The current attitude to unemployment, it being the lazy unemployed person's fault, is both stupid and unjust in most cases. Most people are made unemployed by a former employer and not through their own fault, unless working yourself out of a job is your own fault.
The rise of automation and machine intelligence is a separate problem that bites at both socialists and capitalist systems. I don't know as I have any pat answers to the problem as things often suggested such as retraining always have the problem of what to retrain into that will not also soon be taken over by the robots.
If a mines ore seam runs out or gets too deep to be profitable the mine shuts down and the workers laid off or made redundant as you call it. That is not the mine owner's fault and as there is no production left there is no income to pay the laid off workers going forward.
Remember the American Declaration of Independence enumerates the rights to life, liberty and the pursuit of happiness.
You have to pursue your happiness , not wait for the government to deliver it to your bank account.
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johnhemming2



Joined: 30 Jun 2015
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PostPosted: Tue Dec 12, 2017 9:51 pm    Post subject: Reply with quote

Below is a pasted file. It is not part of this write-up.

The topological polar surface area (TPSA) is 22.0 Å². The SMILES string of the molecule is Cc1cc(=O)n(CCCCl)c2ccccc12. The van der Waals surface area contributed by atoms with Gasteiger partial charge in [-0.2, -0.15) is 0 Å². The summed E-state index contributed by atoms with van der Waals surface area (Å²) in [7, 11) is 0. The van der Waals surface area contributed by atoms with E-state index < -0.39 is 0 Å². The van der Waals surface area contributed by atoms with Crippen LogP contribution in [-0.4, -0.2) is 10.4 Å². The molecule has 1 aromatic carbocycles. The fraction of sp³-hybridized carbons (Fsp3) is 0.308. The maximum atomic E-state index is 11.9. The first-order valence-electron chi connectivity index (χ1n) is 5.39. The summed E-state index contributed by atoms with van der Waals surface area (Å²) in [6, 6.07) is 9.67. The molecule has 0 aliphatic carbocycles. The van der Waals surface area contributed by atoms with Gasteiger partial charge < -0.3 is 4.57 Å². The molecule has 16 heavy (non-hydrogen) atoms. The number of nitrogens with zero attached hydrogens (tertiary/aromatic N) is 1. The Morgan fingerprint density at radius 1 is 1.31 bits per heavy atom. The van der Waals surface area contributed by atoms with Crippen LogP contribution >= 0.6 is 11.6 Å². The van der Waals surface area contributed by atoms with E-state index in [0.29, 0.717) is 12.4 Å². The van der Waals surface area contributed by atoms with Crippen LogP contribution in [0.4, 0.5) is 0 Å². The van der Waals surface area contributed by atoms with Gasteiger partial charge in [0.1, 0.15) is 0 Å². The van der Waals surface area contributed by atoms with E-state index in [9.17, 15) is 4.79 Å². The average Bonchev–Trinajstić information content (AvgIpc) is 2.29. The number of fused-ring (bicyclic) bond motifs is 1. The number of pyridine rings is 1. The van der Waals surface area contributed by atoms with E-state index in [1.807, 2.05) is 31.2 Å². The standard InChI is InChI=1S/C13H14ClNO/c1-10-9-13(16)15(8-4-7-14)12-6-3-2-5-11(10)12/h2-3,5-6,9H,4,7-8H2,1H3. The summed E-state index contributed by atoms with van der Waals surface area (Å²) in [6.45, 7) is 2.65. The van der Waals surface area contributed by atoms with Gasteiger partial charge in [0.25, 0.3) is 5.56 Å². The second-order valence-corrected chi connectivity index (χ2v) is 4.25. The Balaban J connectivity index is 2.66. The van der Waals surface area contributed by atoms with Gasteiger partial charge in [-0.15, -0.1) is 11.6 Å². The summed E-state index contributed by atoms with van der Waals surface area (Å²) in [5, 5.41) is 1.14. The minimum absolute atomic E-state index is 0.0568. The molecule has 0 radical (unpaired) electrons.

vtsnowedin wrote:
You have to pursue your happiness , not wait for the government to deliver it to your bank account.
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kenneal - lagger
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PostPosted: Wed Dec 13, 2017 6:01 am    Post subject: Reply with quote

vtsnowedin wrote:
The rise of automation and machine intelligence is a separate problem .....


It 's at the heart of the problem nowadays. The drive for rising productivity is the driver for continued loss of employment and it usually comes at very little cost to the former employer. In the UK the employer can usually find someone to make redundant who has been working for less than a year so that the employer avoids any redundancy payments. This leads to a group of people who go from job to job being made serially redundant and they find it difficult to get a new job.

Who wants to employ a person who has had three or four jobs in as many years? I had a friend and a neighbour, both highly qualified engineers, who were in this situation and they both ended up taking menial jobs in the end because they couldn't get anything in their former field of employment.

In 2008 we had a global recession bought on by incompetent and corrupt bankers and financial industry operatives which devastated many industries and yet we saw them baled our and compensated for their corruption and incompetence while former manufacturing employees are berated by press lackeys of the corrupt *ankers for being unemployed. The money paid to the *ankers would keep our unemployed in benefit for nearly 100 years yet we are encouraged, probably as a distraction from this outrage, to attack the victims of the crisis rather than the perpetrators of it.